" I learned many new ways to have respect for myself, my students, and my classroom. Remembering to separate the individual from their behavior is a great way to give students a fresh start and treat all students equally."
"I learned so much about feelings, attitudes, and victims when it comes to abuse. I plan to re-read your book throughout my teaching career to help me set an example to my students on how to act."
“Situations come to pass, they never come to stay. And when we allow them to pass and disappear into the past like shadows, our vibrant spiritual selves remain, powerful in the present moment. That is the constant, the unchanging, in an ever changing world.” - Gail Pursell Elliott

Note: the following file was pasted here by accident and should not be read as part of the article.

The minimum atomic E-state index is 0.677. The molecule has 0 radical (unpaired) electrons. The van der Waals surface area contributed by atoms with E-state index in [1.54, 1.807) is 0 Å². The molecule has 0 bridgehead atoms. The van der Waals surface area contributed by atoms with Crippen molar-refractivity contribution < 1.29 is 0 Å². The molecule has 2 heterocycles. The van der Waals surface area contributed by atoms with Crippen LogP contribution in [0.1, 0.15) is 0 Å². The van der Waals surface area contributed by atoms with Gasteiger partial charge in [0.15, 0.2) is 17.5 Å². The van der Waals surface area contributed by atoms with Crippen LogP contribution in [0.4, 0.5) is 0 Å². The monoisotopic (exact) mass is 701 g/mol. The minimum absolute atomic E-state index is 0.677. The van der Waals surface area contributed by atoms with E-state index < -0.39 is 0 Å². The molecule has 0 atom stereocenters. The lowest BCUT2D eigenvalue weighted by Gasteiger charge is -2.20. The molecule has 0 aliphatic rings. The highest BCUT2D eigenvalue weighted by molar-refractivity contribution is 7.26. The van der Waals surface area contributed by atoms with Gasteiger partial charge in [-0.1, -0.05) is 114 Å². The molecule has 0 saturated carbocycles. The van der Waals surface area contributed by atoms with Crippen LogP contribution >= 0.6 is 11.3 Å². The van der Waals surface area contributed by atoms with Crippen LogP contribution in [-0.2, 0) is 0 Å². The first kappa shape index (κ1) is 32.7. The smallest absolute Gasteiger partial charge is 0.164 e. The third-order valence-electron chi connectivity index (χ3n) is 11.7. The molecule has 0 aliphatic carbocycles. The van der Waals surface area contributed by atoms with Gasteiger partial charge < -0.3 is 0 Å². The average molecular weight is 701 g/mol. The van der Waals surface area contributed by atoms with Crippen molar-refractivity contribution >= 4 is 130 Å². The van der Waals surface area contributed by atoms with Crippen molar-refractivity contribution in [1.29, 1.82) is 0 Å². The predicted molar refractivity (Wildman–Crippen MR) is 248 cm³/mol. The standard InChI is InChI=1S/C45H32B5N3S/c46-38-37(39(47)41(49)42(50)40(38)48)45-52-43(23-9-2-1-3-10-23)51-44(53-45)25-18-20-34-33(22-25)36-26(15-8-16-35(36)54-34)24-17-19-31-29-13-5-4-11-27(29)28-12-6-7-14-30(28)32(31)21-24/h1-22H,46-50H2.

Please contact me for more information on this important topic, to schedule training, consulting, or a program. Share this information with your local radio, television, or newspaper.
Bullying - Rage - Toxic Work Environment - Loose Cannon – Going Postal
Being subjected to Mobbing does not excuse someone of reprehensible conduct. It can, however, explain some of the dynamics that can lead up to acts of workplace violence. Some common characteristics of the perpetrators of mass killings are isolation, paranoia, feelings of persecution, preoccupation with survival. People who are being mobbed are often isolated first by others and then engage in self-isolation due to fear and uncertainty. They can develop feelings of paranoia and not know who can be trusted. Personality changes may occur. They often suffer from acute anxiety and/or post traumatic stress disorder just as those who have witnessed disasters, have been mugged, raped, or gone through war may experience. Knowledge of the Mobbing process, its impact on the individual and consequences to others help with prevention.
Mobbing: Emotional Abuse in the American Workplace is now available as an E-Book. Download your copy today!